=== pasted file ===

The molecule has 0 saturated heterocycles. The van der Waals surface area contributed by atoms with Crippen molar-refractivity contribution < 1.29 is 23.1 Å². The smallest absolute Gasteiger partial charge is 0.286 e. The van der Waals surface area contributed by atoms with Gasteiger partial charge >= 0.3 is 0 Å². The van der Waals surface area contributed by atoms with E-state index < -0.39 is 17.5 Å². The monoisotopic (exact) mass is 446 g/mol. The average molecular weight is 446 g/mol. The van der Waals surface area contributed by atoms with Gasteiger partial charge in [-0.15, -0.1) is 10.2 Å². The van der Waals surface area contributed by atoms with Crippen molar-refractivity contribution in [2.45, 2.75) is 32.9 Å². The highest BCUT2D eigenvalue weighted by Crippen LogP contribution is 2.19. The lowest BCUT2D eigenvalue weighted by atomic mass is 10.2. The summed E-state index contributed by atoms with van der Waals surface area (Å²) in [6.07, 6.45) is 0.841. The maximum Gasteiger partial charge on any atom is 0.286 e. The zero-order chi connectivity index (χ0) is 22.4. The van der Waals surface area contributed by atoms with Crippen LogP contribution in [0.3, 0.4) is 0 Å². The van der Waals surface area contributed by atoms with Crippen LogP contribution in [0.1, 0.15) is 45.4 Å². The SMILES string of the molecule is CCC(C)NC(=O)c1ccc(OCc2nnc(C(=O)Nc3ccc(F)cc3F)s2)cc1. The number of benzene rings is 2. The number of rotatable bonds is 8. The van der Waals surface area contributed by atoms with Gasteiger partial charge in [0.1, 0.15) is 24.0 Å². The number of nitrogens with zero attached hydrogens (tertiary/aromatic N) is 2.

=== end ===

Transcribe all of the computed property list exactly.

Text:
The molecule has 0 saturated heterocycles. The van der Waals surface area contributed by atoms with Crippen molar-refractivity contribution < 1.29 is 23.1 Å². The smallest absolute Gasteiger partial charge is 0.286 e. The van der Waals surface area contributed by atoms with Gasteiger partial charge >= 0.3 is 0 Å². The van der Waals surface area contributed by atoms with E-state index < -0.39 is 17.5 Å². The monoisotopic (exact) mass is 446 g/mol. The average molecular weight is 446 g/mol. The van der Waals surface area contributed by atoms with Gasteiger partial charge in [-0.15, -0.1) is 10.2 Å². The van der Waals surface area contributed by atoms with Crippen molar-refractivity contribution in [2.45, 2.75) is 32.9 Å². The highest BCUT2D eigenvalue weighted by Crippen LogP contribution is 2.19. The lowest BCUT2D eigenvalue weighted by atomic mass is 10.2. The summed E-state index contributed by atoms with van der Waals surface area (Å²) in [6.07, 6.45) is 0.841. The maximum Gasteiger partial charge on any atom is 0.286 e. The zero-order chi connectivity index (χ0) is 22.4. The van der Waals surface area contributed by atoms with Crippen LogP contribution in [0.3, 0.4) is 0 Å². The van der Waals surface area contributed by atoms with Crippen LogP contribution in [0.1, 0.15) is 45.4 Å². The SMILES string of the molecule is CCC(C)NC(=O)c1ccc(OCc2nnc(C(=O)Nc3ccc(F)cc3F)s2)cc1. The number of benzene rings is 2. The number of rotatable bonds is 8. The van der Waals surface area contributed by atoms with Gasteiger partial charge in [0.1, 0.15) is 24.0 Å². The number of nitrogens with zero attached hydrogens (tertiary/aromatic N) is 2.